Air (vaguely): "Hamelin Town's in Brunswick."


Posen town's in Posen,

And that's a province of Prussia;

And round this way, as you should know,

A matter of ninety years ago,

The Great Man brought his travelling show
Prior to leaving it badly frozen

Out on the ruthless plains of Russia.
Forts and bastioned towers determine
The range of the city every side,
And through it rolls the Warthe's tide
Washing the place, yet not so well
But the delicate German sense can tell

The taint that comes, when the winds are low,
From Slavs and such like vermin.



They breed so fast by swarms and shoals, And can't be kept in their proper station,

But want a voice-poor ignorant drolls

In the matter of popular education! Pay, it's true, their taxes and tolls,

But won't remain like primitive moles

In suitable subterranean holes,

Nor adopt a decently servile air

To German officials planted there

With full permission to ply their staves

On the knuckles of contumacious kna ves;

Forget, in fact, their Helot rôles,

And claim to preach

Freedom of speech

And the general use of their private souls!


So it happened that one fine dusty day,

When matters had grown a shade too warm,

William the War-Lord rode that way

In a terrible Prussian uniform.

And first he called for his mailèd fist,

And gave his moustaches an upward twist, And cried, as he buckled his burnished glaive, "I'll teach my Poseners how to behave!

Let not a Slav attempt to show

(If he wants, that is, to remain alive) a
Nose or an eye as past I go

Full-rigged, but otherwise like Godiva !”
And then he rehearsed a speech, "What ho!

Hark! ye serfs, to the tramp of My retinue,

And the fear of Me and of God I'll be get in you!"


On second thoughts he smoothed his brow,
And sheathed his fist in a velvet glove,

And stuck in his helm an olive bough,

And said, "I will stoop to win their love!
I'll have My people to make them merry
And greet My pageantry, passing through,
From all available points of view."
And straight he summoned a fleet equerry,
And "Spur," cried he, "to yonder town,

And bid My army and brave police
Not to commit a breach of the peace,

Nor shoot, nor maim, nor trample down
More of My Poles than necessary."


And so with suave salute, he
Led in his league of troops,
And German throats grew fluty
With Hochs and loyal whoops;
But scarce an alien seemed aware
Of the Kaiser's condescending air;
Nothing impressed the passive Poles,
Not even his charger's caracoles;
Never a hip or a haunch went swaying,

So to speak, to the piper's playing;

And though they behaved with perfect tact
Only a sprinkling grasped the fact

That a War-Lord riding there in state

Was a lovable object to contemplate!


And then in a well-prepared oration

(Other than such as go with the wassail


Pilsener, not your British crass ale),

Poured in the ear of the Burgomaster,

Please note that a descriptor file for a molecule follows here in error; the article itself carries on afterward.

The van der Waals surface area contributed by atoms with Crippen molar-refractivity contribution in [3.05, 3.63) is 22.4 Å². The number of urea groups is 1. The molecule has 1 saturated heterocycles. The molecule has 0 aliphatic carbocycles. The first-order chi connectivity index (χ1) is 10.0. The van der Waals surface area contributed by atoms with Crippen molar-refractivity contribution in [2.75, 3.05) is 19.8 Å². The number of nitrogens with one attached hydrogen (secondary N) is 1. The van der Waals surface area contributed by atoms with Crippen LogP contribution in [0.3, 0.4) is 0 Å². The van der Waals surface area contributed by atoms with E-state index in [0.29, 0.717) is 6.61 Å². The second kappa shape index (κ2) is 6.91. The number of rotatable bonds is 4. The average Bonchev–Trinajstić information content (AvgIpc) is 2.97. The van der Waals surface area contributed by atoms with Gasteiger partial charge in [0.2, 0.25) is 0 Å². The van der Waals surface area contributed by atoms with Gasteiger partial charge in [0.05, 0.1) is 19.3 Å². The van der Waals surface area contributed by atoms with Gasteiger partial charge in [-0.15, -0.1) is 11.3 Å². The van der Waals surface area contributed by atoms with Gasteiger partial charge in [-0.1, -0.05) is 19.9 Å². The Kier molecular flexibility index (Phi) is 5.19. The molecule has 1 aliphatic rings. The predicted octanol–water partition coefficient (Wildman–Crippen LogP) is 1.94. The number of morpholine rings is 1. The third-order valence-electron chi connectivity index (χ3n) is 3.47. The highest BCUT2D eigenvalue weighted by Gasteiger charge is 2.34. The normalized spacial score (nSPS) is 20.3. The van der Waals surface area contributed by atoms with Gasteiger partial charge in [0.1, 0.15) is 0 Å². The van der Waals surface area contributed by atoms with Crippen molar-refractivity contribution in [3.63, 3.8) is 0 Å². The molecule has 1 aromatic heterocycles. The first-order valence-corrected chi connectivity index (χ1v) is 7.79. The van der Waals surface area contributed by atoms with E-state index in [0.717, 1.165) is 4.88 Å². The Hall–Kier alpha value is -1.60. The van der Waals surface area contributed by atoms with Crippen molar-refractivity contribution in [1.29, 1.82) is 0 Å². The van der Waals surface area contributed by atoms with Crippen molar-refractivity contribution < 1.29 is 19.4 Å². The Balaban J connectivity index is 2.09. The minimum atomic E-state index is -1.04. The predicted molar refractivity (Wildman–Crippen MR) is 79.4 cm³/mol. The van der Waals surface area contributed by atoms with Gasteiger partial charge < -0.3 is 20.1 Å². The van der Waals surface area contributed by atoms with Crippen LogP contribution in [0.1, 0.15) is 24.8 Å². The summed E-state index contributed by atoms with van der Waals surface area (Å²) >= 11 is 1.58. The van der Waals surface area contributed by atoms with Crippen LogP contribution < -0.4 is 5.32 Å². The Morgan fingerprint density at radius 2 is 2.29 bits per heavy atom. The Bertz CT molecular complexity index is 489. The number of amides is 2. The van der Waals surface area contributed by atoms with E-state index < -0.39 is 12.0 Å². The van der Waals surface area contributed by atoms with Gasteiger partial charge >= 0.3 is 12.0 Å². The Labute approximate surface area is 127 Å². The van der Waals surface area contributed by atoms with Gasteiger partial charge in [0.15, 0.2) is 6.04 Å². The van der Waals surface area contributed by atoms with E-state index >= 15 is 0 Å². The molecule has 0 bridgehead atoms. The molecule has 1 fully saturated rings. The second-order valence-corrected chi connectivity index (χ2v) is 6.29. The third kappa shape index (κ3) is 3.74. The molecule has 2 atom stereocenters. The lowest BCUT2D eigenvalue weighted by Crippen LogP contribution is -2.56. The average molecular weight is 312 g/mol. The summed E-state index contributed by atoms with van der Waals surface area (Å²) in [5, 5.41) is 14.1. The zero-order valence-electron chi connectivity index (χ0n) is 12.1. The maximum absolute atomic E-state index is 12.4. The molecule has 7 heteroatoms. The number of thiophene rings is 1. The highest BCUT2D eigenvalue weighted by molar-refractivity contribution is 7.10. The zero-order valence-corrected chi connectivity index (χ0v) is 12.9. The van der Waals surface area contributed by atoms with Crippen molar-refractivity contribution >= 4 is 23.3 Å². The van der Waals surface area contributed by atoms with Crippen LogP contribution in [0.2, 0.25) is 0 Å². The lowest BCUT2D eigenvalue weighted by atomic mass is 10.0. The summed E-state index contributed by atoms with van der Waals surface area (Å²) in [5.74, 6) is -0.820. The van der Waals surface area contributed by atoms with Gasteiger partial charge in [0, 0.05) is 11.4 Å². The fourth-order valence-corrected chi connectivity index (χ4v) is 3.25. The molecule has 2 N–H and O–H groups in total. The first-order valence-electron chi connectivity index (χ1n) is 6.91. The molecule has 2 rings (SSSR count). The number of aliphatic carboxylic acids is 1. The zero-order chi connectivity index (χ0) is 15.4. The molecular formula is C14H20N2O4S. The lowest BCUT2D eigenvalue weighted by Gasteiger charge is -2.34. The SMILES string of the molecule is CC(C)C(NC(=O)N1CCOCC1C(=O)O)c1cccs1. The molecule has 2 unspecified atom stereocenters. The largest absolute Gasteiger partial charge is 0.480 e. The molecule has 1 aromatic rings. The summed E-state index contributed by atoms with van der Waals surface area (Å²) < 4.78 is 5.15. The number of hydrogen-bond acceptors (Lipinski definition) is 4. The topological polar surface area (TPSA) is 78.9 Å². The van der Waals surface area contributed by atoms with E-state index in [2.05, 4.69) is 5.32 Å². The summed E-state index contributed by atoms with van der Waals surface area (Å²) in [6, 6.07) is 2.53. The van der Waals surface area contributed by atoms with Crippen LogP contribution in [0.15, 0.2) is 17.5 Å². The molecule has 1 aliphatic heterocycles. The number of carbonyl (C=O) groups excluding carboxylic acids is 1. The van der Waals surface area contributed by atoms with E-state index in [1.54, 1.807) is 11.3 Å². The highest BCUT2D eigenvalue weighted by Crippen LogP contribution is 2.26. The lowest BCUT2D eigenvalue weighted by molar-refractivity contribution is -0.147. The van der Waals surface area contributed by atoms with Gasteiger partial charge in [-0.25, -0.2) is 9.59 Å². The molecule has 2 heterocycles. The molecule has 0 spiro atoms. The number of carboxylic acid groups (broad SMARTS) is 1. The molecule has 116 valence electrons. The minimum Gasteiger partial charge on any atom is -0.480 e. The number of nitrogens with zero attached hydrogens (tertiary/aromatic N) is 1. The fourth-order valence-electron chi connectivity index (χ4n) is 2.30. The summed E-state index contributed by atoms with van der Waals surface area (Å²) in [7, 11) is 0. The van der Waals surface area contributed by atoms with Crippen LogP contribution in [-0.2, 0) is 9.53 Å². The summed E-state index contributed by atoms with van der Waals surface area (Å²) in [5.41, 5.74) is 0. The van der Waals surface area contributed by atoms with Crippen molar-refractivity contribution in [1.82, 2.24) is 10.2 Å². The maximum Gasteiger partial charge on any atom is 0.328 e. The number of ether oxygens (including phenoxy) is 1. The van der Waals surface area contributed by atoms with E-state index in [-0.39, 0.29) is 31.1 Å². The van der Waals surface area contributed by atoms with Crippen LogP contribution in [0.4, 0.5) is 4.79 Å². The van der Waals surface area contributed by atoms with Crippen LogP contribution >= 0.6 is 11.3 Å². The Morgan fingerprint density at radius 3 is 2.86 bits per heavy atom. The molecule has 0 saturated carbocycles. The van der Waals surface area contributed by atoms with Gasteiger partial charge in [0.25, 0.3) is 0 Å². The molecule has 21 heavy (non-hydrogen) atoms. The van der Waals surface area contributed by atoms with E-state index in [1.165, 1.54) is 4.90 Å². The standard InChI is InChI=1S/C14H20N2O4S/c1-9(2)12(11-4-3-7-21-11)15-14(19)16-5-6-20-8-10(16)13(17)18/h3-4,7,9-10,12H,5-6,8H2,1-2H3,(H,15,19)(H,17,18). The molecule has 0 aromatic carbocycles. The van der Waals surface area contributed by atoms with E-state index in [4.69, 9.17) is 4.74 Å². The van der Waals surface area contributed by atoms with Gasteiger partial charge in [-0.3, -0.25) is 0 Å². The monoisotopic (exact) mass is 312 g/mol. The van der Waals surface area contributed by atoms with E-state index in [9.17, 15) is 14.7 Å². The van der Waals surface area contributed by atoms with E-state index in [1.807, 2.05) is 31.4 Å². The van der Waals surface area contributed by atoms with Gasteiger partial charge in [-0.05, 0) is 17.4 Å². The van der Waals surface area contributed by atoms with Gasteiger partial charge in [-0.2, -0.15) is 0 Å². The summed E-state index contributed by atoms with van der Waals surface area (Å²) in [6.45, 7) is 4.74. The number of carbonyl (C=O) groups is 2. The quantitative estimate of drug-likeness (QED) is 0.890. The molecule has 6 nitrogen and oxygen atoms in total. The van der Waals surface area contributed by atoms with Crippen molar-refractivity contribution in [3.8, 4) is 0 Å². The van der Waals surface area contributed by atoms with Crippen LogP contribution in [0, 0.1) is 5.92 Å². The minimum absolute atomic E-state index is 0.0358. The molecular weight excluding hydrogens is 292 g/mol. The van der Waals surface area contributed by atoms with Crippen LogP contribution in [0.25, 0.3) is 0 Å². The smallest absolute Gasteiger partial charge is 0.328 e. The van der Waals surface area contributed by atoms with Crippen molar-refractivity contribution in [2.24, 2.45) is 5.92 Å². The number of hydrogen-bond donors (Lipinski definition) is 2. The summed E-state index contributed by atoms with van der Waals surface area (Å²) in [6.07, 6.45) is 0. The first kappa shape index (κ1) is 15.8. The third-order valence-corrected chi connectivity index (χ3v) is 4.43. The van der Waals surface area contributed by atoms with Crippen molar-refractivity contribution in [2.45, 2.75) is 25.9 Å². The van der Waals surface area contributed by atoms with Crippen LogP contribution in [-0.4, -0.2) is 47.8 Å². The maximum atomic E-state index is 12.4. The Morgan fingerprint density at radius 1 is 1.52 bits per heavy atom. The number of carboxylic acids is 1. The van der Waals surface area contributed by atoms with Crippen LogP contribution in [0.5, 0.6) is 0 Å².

Whose gratified heart went faster and faster,
He made a regal proclamation,

Allowing the city by special grace

To be no longer a fenced place

A scheme that I chance to know was not
Thown off extempore, on the spot,

While the generous blood ran red and hot,
But one that his wisdom had long ago meant
To put in force when he found the moment
Psychologic and melodramatic

For making the favor more emphatic.

And when he touched on the extra space,

And ventured to hope it would meet the case
Of the housing problem, and quickly cure
The ills of Posen's deserving poor-

Why, then on the actual men, it seems,

For love of whom he had launched these schemes

At Heaven knows how much fiscal cost,

This strangely liberal move was lost,
And the thing was a most amazing frost.


You can take a Pole, as I understand,

And play on his nerves with a German band,
But you can't convert his natural temper or
Get him to jig for a German Emperor.

Owen Seaman.


(And one man in his time plays many parts.)

There is a certain little town in the heart of the southern counties, which is called Five Oaks. The trees from which it takes its name stand in the centre of the town, and make a pleasant green shade, where one may sit through the long hot afternoons. There are houses placed around the green, but they have a deserted look, and, indeed, seem to sleep all day, and only wake up in the evenings, when the candles twinkle in the windows. For

the inhabitants of Five Oaks hide themselves in a mysterious fashion, and one may walk the length of the little town and see no one but a sleepy shopkeeper sunning himself upon his doorstep, or an old woman, who may sit and knit beneath the trees upon the green. And there are days when even these keep within doors, and there might not be a living soul in Five Oaks, for all one sees of them.

An uncle of mine had left me some

property in the town and I had ridden over to survey it. It comprised a little inn, which stood beside the green, untenanted.

I had looked at the straggling line of shops, of which I was the proud possessor, and now I sat on the rough bench beneath the oak trees, and meditated on my chance of finding a landlord for the inn. It seemed to me to wear a satisfied look of stagnation in the hot sunlight. The fat porch stood solidly in front, with its shuttered windows peeping drowsily on either side. It looked so placidly indifferent to any prospect of a tenant that it quite oppressed me.

An apathy, born of the warm soft Sussex air, fell on me. I sat and dreamed on comfortably. I was content to leave the little inn undisturbed. The sunlight fell through the green leaves, and made patches of gold and brown upon the trodden ground beneath my feet. The white road lay unblinkingly before me. A stray bee hummed somnolently in a cottage garden. It was so still, I could hear a clock ticking, quite plainly, in an adjoining house. Even the fowls scratched no longer in the roadway. They had vanished as mysteriously as the people.